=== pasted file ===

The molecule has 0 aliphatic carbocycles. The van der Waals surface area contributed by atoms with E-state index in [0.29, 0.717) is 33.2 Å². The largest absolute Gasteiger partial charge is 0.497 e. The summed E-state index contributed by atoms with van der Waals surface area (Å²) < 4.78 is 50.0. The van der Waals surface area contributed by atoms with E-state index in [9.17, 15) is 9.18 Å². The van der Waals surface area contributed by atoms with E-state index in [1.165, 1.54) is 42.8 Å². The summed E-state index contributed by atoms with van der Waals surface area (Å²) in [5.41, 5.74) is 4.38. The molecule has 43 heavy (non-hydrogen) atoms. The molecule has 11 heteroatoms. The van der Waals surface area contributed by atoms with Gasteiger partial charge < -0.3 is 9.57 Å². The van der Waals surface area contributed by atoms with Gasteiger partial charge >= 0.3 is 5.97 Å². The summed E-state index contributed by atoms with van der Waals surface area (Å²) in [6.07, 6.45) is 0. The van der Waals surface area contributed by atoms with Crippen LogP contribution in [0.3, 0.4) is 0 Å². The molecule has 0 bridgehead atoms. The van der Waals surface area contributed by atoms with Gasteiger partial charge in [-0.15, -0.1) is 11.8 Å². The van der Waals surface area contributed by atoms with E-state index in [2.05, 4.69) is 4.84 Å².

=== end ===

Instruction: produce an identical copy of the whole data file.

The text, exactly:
The molecule has 0 aliphatic carbocycles. The van der Waals surface area contributed by atoms with E-state index in [0.29, 0.717) is 33.2 Å². The largest absolute Gasteiger partial charge is 0.497 e. The summed E-state index contributed by atoms with van der Waals surface area (Å²) < 4.78 is 50.0. The van der Waals surface area contributed by atoms with E-state index in [9.17, 15) is 9.18 Å². The van der Waals surface area contributed by atoms with E-state index in [1.165, 1.54) is 42.8 Å². The summed E-state index contributed by atoms with van der Waals surface area (Å²) in [5.41, 5.74) is 4.38. The molecule has 43 heavy (non-hydrogen) atoms. The molecule has 11 heteroatoms. The van der Waals surface area contributed by atoms with Gasteiger partial charge < -0.3 is 9.57 Å². The van der Waals surface area contributed by atoms with Gasteiger partial charge >= 0.3 is 5.97 Å². The summed E-state index contributed by atoms with van der Waals surface area (Å²) in [6.07, 6.45) is 0. The van der Waals surface area contributed by atoms with Crippen LogP contribution in [0.3, 0.4) is 0 Å². The molecule has 0 bridgehead atoms. The van der Waals surface area contributed by atoms with Gasteiger partial charge in [-0.15, -0.1) is 11.8 Å². The van der Waals surface area contributed by atoms with E-state index in [2.05, 4.69) is 4.84 Å².